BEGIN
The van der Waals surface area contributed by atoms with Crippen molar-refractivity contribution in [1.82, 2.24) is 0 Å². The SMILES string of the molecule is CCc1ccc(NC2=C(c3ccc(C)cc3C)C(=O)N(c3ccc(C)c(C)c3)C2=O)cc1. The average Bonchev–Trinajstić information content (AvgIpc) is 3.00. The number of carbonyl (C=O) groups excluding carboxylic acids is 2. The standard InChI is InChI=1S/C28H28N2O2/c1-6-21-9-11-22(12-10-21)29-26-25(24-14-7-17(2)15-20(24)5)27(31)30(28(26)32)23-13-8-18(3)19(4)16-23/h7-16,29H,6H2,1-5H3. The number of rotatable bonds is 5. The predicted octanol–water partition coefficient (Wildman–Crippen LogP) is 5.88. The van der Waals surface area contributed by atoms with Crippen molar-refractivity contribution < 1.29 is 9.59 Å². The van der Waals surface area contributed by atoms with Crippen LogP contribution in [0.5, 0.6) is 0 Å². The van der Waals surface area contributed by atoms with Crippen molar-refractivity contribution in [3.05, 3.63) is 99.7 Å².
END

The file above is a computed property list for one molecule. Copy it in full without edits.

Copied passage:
The van der Waals surface area contributed by atoms with Crippen molar-refractivity contribution in [1.82, 2.24) is 0 Å². The SMILES string of the molecule is CCc1ccc(NC2=C(c3ccc(C)cc3C)C(=O)N(c3ccc(C)c(C)c3)C2=O)cc1. The average Bonchev–Trinajstić information content (AvgIpc) is 3.00. The number of carbonyl (C=O) groups excluding carboxylic acids is 2. The standard InChI is InChI=1S/C28H28N2O2/c1-6-21-9-11-22(12-10-21)29-26-25(24-14-7-17(2)15-20(24)5)27(31)30(28(26)32)23-13-8-18(3)19(4)16-23/h7-16,29H,6H2,1-5H3. The number of rotatable bonds is 5. The predicted octanol–water partition coefficient (Wildman–Crippen LogP) is 5.88. The van der Waals surface area contributed by atoms with Crippen molar-refractivity contribution < 1.29 is 9.59 Å². The van der Waals surface area contributed by atoms with Crippen LogP contribution in [0.5, 0.6) is 0 Å². The van der Waals surface area contributed by atoms with Crippen molar-refractivity contribution in [3.05, 3.63) is 99.7 Å².